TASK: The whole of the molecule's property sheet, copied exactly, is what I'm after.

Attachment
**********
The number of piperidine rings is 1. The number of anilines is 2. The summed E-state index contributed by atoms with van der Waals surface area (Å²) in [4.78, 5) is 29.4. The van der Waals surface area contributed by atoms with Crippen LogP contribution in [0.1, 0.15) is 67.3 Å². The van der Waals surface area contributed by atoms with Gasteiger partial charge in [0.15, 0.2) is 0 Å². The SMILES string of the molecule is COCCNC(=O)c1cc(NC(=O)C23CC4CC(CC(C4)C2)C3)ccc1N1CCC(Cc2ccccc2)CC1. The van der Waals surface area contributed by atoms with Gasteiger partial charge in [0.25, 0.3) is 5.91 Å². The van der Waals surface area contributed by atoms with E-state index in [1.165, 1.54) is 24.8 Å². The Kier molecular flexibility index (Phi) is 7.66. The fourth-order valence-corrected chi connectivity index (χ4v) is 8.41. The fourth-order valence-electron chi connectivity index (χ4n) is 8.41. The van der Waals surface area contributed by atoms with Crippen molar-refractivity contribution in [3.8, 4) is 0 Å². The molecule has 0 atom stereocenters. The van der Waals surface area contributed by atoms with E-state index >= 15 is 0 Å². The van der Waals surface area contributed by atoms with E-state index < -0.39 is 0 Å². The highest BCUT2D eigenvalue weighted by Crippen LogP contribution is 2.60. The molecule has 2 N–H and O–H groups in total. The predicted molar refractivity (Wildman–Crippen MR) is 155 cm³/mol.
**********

The number of piperidine rings is 1. The number of anilines is 2. The summed E-state index contributed by atoms with van der Waals surface area (Å²) in [4.78, 5) is 29.4. The van der Waals surface area contributed by atoms with Crippen LogP contribution in [0.1, 0.15) is 67.3 Å². The van der Waals surface area contributed by atoms with Gasteiger partial charge in [0.15, 0.2) is 0 Å². The SMILES string of the molecule is COCCNC(=O)c1cc(NC(=O)C23CC4CC(CC(C4)C2)C3)ccc1N1CCC(Cc2ccccc2)CC1. The van der Waals surface area contributed by atoms with Gasteiger partial charge in [0.25, 0.3) is 5.91 Å². The van der Waals surface area contributed by atoms with E-state index in [1.165, 1.54) is 24.8 Å². The Kier molecular flexibility index (Phi) is 7.66. The fourth-order valence-corrected chi connectivity index (χ4v) is 8.41. The fourth-order valence-electron chi connectivity index (χ4n) is 8.41. The van der Waals surface area contributed by atoms with Crippen molar-refractivity contribution in [3.8, 4) is 0 Å². The molecule has 0 atom stereocenters. The van der Waals surface area contributed by atoms with E-state index >= 15 is 0 Å². The van der Waals surface area contributed by atoms with E-state index < -0.39 is 0 Å². The highest BCUT2D eigenvalue weighted by Crippen LogP contribution is 2.60. The molecule has 2 N–H and O–H groups in total. The predicted molar refractivity (Wildman–Crippen MR) is 155 cm³/mol.